What is a Chain of Title?

Published by Thomas Herold in Laws & Regulations, Real Estate

'Chain of Title' is explained in detail and with examples in the Laws & Regulations edition of the Herold Financial Dictionary, which you can get from Amazon in Ebook or Paperback edition.

A chain of title refers to the consecutive historical transfers in a title on a particular piece of real estate property. These chains start with the current owner of the property and trace their way back to the property’s first owner. Reconstructing such a chain can be extremely important when a lender needs complete ownership documentation. Such title documents are generally kept by registry offices with local and municipal governments.

The field of real estate places tremendous importance on such a chain of title. Because it can be difficult to construct them, companies have come up with systems to track ownership and registration of real estate property. One of these is the Torrens Title system.

Insurance companies in the United States will provide title insurance on a property. They do this using the chain of title on real estate that the owners are transferring. These chains are so important that many title insurance companies will keep their own private title operations to track such titles so they do not have to rely on only official government records. In cases where it is difficult to come up with a complete chain, abstracts of title can be utilized. Attorneys will sometimes certify these.

Lack of a clear chain of title has caused significant problems during the Great Recession of 2008. These problems began when many lending companies made the choice in 1995 to use an electronic registry to hold the title. The best known company in this arena was MERS Mortgage Electronic Registration Systems. The banks tried to use this system so they could sell and purchase mortgages without needing to register ownership changes with the appropriate local governments. Without clear title chains, the banks were often not able to come up with the original titles needed to force foreclosures and evictions as individuals defaulted on their mortgages. A number of states throughout the U.S. sued the banks over these actions.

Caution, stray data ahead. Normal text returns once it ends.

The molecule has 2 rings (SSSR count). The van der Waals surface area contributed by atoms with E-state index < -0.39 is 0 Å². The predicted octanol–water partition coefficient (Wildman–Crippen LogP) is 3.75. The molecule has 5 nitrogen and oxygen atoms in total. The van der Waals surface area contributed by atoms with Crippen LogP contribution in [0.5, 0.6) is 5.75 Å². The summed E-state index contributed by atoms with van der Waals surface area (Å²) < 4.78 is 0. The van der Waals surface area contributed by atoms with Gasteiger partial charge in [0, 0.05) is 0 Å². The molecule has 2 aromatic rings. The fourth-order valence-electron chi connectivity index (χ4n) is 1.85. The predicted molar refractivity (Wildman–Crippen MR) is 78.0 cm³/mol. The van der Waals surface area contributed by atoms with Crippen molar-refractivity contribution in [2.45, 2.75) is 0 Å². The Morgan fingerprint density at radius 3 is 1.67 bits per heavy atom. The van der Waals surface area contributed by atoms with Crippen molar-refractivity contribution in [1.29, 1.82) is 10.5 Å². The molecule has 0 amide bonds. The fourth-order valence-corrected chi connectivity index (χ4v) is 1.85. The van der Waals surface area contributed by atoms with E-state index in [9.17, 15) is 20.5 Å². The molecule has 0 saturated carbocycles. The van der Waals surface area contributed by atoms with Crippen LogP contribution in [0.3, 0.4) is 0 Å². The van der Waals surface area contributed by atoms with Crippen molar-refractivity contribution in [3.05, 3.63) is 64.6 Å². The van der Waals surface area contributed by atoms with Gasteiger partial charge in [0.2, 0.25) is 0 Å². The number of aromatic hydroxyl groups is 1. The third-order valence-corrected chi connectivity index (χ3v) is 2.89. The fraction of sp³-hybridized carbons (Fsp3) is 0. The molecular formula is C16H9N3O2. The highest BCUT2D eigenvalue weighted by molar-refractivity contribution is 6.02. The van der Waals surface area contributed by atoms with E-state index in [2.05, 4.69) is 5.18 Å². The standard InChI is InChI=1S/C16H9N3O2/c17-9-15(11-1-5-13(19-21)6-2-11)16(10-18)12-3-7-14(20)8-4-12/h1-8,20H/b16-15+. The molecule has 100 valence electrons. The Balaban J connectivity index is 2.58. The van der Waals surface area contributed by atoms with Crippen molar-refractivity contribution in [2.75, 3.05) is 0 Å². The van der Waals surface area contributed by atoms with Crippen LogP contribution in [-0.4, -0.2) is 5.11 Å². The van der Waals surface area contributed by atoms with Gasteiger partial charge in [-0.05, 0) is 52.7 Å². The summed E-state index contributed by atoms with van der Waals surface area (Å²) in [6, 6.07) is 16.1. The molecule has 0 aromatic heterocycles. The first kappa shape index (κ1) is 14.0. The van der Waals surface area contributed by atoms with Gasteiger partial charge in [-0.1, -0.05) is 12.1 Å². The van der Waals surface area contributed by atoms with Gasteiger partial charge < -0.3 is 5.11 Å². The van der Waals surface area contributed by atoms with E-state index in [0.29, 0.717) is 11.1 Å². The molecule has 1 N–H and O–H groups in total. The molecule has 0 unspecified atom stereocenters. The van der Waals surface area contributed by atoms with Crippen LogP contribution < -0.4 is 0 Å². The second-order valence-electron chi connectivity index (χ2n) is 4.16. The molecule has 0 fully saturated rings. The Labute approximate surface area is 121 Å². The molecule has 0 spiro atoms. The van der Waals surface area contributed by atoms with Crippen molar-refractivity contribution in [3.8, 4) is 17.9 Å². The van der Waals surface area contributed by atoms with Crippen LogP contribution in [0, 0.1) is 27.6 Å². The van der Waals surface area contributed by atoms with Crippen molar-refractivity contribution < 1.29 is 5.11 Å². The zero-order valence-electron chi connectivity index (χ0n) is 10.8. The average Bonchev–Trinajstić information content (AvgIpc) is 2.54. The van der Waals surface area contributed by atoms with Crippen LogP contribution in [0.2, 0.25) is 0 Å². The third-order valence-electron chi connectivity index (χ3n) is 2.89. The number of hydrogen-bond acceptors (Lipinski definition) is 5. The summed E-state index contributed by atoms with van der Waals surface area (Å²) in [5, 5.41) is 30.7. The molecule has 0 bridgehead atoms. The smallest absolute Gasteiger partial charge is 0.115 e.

The chain of title is also utilized in intellectual property areas. With the film industry, they refer to documentation that demonstrates the ownership rights of a particular movie. These chains can be used in other creative endeavors in the movie business. If many individuals contributed to the creative work, authorship is owned by a large number of the writers. Film distributors and buyers must carefully examine these chains of title to know the proprietary rights or rights under license of the owner. This is also important with books and encyclopedias.

Documents on chains of title for films can include a number of other intellectual properties. Trademarks can be included. Musical copyrights often form part of these chains as well. Talent agreements are an important part of these. They provide the talent’s legal release to utilize their images, works, appearance, and personal rights in movies. This covers everyone from directors to actors to choreographers and cinematographers. There are even insurance policies that cover omissions and errors of movie producers who do not obtain sufficient chains of title.

Specific organizations compile these reports for copyright property on behalf of the movie studios. To do so, they consult with the U.S. Copyright Office regarding author claimants, screening searches, and registration renewal searches. This detailed work requires that records from the Copyright Office dating back to 1870 and extending to the present be consulted. There are also other databases and trade publications which have to be reviewed for possible ownership claims.

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The term 'Chain of Title' is included in the Laws & Regulations edition of the Herold Financial Dictionary, which you can get from Amazon in Ebook or Paperback edition.